Personalized Advertising Or Online Stalking?

Thursday, April 3, 2008 by Mistlee

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Personalized Advertising Or Online Stalking?

By Mike Moran

This has been a rough week for behavioral targeting, a promising advertising technique that uses activity data to display more relevant ads than the old generic banner ads.

In theory, this should be good for advertisers and consumers, but this week has seen a firestorm in the UK over the actions of three leading ISPs and a behavioral targeting company named Phorm. This is a cautionary tale for marketers. When activity data is used without permission, behavioral targeting is perceived as online stalking.

In case you haven't followed the story, three of Britain's ISPs are being accused of violating British law by using customers' activity data to target personalized ads. British Telecom, one of the best known names in the industry worldwide, has received the biggest black eye, accused of testing Phorm's behavioral targeting system with at leasts 18,000 customers. (Other sources report gusts up to 30,000 customers.)

BT asserts that the test was legal, but observers have had trouble understanding how that could be true. The reporting indicates that British law demands such use of activity data (such as browser surfing histories and search histories) be disclosed, but the ISPs do not appear to have done so.

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Clearly, this is a public relations fiasco for the companies involved, because they've gotten no benefit from using the data in this way while taking hits from the blogosphere and the mainstream press for what they've done. What can marketers learn from this story?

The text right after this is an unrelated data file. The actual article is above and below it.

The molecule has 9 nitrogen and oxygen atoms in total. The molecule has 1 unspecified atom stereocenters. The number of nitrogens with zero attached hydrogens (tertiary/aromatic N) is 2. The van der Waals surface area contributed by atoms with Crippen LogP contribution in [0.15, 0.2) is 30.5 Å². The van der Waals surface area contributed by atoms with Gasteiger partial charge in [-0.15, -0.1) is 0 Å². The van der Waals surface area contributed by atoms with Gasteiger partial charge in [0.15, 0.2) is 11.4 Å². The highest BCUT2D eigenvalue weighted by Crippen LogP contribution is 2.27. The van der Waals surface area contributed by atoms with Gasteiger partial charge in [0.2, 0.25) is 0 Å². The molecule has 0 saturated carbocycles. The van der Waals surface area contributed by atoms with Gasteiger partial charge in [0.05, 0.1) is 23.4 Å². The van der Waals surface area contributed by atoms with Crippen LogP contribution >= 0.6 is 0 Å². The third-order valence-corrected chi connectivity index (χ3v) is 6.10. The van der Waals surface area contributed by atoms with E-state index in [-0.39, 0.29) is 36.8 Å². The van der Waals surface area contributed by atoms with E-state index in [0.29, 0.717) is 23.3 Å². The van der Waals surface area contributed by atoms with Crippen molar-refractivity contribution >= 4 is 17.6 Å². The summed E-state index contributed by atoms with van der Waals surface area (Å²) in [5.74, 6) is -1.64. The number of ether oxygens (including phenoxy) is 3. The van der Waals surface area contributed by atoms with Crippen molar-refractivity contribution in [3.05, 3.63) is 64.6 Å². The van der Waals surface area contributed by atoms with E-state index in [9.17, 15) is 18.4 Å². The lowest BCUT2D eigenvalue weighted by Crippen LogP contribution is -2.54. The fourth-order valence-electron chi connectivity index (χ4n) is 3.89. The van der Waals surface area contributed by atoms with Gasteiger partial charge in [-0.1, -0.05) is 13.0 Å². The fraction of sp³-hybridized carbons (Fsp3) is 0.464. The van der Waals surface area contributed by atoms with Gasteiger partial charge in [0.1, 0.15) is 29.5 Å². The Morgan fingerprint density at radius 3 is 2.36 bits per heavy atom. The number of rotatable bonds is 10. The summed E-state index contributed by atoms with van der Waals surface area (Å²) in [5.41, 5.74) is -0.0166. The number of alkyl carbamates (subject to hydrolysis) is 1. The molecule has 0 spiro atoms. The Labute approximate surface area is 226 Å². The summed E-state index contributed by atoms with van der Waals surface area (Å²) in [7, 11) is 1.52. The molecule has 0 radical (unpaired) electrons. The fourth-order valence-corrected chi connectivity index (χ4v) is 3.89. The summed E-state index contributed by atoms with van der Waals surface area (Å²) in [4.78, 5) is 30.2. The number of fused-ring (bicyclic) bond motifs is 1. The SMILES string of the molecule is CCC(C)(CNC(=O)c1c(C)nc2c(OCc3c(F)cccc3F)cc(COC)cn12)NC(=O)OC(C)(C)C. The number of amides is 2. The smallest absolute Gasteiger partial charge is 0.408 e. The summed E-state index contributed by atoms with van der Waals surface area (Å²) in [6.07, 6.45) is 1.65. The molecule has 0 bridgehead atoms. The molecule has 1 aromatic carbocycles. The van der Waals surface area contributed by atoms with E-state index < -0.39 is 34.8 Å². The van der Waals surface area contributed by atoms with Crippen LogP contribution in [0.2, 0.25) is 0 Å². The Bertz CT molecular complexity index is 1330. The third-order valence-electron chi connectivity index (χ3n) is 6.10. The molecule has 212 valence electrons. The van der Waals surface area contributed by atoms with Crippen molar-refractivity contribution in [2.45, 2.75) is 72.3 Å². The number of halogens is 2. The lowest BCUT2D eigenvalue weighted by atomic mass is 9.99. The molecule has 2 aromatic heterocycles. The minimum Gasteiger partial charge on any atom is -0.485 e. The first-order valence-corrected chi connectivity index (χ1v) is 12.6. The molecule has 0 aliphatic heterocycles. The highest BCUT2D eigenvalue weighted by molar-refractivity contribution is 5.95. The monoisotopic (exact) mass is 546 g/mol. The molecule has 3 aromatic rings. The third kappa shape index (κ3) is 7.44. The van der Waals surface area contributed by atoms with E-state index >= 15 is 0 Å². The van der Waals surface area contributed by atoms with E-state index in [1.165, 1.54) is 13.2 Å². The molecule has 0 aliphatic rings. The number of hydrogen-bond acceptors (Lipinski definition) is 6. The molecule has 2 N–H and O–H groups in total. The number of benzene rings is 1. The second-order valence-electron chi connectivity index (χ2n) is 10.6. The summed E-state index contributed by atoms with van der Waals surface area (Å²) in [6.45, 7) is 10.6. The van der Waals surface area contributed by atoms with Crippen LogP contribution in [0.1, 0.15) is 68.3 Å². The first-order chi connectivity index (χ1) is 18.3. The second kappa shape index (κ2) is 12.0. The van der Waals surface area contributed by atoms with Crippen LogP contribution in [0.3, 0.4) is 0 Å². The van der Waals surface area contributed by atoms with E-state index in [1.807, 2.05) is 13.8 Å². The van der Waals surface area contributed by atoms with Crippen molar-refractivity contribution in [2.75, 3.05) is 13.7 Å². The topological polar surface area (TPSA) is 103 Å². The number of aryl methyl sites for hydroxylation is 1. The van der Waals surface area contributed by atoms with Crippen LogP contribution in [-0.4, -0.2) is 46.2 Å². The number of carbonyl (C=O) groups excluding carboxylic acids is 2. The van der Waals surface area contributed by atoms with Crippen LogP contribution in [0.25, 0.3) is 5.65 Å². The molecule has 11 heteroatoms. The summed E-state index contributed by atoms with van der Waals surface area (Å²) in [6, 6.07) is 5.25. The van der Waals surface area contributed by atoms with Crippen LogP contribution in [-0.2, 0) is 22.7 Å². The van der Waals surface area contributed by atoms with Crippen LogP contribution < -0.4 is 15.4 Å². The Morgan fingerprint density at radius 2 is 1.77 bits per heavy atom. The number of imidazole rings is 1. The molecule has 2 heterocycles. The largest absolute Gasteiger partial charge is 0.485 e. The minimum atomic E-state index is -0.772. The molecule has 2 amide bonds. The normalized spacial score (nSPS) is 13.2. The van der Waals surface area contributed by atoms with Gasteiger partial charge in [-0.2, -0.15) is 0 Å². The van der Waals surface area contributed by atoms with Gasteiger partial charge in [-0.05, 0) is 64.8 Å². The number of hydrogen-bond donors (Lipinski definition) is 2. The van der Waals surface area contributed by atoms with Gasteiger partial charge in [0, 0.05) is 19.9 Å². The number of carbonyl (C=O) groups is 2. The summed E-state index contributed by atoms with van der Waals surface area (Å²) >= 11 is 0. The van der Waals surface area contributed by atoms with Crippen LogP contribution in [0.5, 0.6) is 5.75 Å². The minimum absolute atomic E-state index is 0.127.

First, although it's obvious, obeying the law is kind of recommended. Now I have no idea if any laws were actually broken, but in a sense that isn't even the point. The truth is that laws vary from place to place and when you market on the Internet you are subjected to the laws of anywhere your customers come from, which could be anywhere in the world.

You probably need to go beyond the law because your image can suffer even if you've broken no laws. Imagine if it is eventually found that no laws were broken in this situation-I think it's clear that a lot of reputation damage has been done.

So what should companies do? Perhaps the safest way to handle this with a strong opt-in policy, rather than merely disclosing terms in something no one reads. And pinning the opt-in to receiving the service at all seems onerous from an ISP. (Perhaps there's a way of using what I call an opt-in straddle, also.) Making this optional would seem to serve everyone. If behavioral targeting works as well as I think it can, I believe that consumers will gradually decide they like getting these offers the same way some look forward to receiving their favorite catalog. When the attention is welcome, it suddenly isn't stalking anymore.

And, as a sidelight, who's sitting back with a box of popcorn watching this unfold? Google. As I've said before, I believe that Google is going slow on personalization, letting others make the missteps before a consensus emerges on the acceptable way to handle privacy concerns, country-by-country, if necessary. At that point, Google will use its considerable activity data and its advertising reach to create an extremely valuable behavioral targeting network that raises minimal privacy concerns. It's just a question of when Google believes that it knows how to do this without risking a backlash like the one sweeping Britain this week.


About the Author:
Copyright Mike Moran

Mike Moran is an IBM Distinguished Engineer, expert on Internet marketing, and the author of Search Engine Marketing, Inc., the best-selling book on search marketing. Mike also writes the popular Biznology newsletter and blog.

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